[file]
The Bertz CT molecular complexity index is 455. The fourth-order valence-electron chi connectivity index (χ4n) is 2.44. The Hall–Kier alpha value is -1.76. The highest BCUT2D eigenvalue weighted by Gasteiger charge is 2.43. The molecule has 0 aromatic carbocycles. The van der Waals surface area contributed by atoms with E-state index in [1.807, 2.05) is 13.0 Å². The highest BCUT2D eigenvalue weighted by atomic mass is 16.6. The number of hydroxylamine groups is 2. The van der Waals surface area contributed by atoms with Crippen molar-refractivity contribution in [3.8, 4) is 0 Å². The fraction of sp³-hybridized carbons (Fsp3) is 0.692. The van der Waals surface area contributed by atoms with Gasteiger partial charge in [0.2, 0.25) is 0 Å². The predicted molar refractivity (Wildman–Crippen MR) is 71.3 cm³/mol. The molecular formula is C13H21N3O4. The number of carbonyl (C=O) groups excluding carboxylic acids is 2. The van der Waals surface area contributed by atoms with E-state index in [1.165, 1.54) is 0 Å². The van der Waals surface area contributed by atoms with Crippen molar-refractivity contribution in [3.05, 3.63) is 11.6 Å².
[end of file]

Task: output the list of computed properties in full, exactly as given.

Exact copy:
The Bertz CT molecular complexity index is 455. The fourth-order valence-electron chi connectivity index (χ4n) is 2.44. The Hall–Kier alpha value is -1.76. The highest BCUT2D eigenvalue weighted by Gasteiger charge is 2.43. The molecule has 0 aromatic carbocycles. The van der Waals surface area contributed by atoms with E-state index in [1.807, 2.05) is 13.0 Å². The highest BCUT2D eigenvalue weighted by atomic mass is 16.6. The number of hydroxylamine groups is 2. The van der Waals surface area contributed by atoms with Crippen molar-refractivity contribution in [3.8, 4) is 0 Å². The fraction of sp³-hybridized carbons (Fsp3) is 0.692. The van der Waals surface area contributed by atoms with Gasteiger partial charge in [0.2, 0.25) is 0 Å². The predicted molar refractivity (Wildman–Crippen MR) is 71.3 cm³/mol. The molecular formula is C13H21N3O4. The number of carbonyl (C=O) groups excluding carboxylic acids is 2. The van der Waals surface area contributed by atoms with E-state index in [1.165, 1.54) is 0 Å². The van der Waals surface area contributed by atoms with Crippen molar-refractivity contribution in [3.05, 3.63) is 11.6 Å².